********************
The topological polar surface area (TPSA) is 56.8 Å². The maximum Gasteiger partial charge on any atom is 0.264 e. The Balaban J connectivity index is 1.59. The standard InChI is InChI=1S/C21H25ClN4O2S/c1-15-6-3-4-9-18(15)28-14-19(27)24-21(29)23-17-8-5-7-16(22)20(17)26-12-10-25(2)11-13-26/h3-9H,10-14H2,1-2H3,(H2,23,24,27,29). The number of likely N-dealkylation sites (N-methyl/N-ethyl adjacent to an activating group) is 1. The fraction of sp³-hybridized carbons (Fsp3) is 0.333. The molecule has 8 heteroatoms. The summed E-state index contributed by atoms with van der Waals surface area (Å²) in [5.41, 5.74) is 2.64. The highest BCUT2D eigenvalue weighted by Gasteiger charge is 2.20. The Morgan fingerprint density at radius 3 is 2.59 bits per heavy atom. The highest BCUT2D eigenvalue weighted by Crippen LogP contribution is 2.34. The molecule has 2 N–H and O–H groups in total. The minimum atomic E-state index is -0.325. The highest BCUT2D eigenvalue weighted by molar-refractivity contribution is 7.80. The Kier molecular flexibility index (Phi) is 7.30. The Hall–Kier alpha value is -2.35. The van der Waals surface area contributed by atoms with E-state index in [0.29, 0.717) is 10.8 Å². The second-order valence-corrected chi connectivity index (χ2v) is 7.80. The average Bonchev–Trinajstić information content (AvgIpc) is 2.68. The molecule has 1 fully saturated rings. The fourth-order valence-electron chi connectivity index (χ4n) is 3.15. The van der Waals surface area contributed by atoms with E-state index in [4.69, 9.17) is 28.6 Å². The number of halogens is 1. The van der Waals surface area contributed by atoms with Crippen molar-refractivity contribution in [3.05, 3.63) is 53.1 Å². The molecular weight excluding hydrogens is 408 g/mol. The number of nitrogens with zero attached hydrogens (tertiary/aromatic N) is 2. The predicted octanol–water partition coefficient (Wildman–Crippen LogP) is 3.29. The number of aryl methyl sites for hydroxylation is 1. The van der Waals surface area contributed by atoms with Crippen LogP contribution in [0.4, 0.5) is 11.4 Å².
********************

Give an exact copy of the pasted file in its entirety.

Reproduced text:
The topological polar surface area (TPSA) is 56.8 Å². The maximum Gasteiger partial charge on any atom is 0.264 e. The Balaban J connectivity index is 1.59. The standard InChI is InChI=1S/C21H25ClN4O2S/c1-15-6-3-4-9-18(15)28-14-19(27)24-21(29)23-17-8-5-7-16(22)20(17)26-12-10-25(2)11-13-26/h3-9H,10-14H2,1-2H3,(H2,23,24,27,29). The number of likely N-dealkylation sites (N-methyl/N-ethyl adjacent to an activating group) is 1. The fraction of sp³-hybridized carbons (Fsp3) is 0.333. The molecule has 8 heteroatoms. The summed E-state index contributed by atoms with van der Waals surface area (Å²) in [5.41, 5.74) is 2.64. The highest BCUT2D eigenvalue weighted by Gasteiger charge is 2.20. The Morgan fingerprint density at radius 3 is 2.59 bits per heavy atom. The highest BCUT2D eigenvalue weighted by Crippen LogP contribution is 2.34. The molecule has 2 N–H and O–H groups in total. The minimum atomic E-state index is -0.325. The highest BCUT2D eigenvalue weighted by molar-refractivity contribution is 7.80. The Kier molecular flexibility index (Phi) is 7.30. The Hall–Kier alpha value is -2.35. The van der Waals surface area contributed by atoms with E-state index in [0.29, 0.717) is 10.8 Å². The second-order valence-corrected chi connectivity index (χ2v) is 7.80. The average Bonchev–Trinajstić information content (AvgIpc) is 2.68. The molecule has 1 fully saturated rings. The fourth-order valence-electron chi connectivity index (χ4n) is 3.15. The van der Waals surface area contributed by atoms with E-state index in [4.69, 9.17) is 28.6 Å². The number of halogens is 1. The van der Waals surface area contributed by atoms with Crippen molar-refractivity contribution in [3.05, 3.63) is 53.1 Å². The molecular weight excluding hydrogens is 408 g/mol. The number of nitrogens with zero attached hydrogens (tertiary/aromatic N) is 2. The predicted octanol–water partition coefficient (Wildman–Crippen LogP) is 3.29. The number of aryl methyl sites for hydroxylation is 1. The van der Waals surface area contributed by atoms with Crippen LogP contribution in [0.4, 0.5) is 11.4 Å².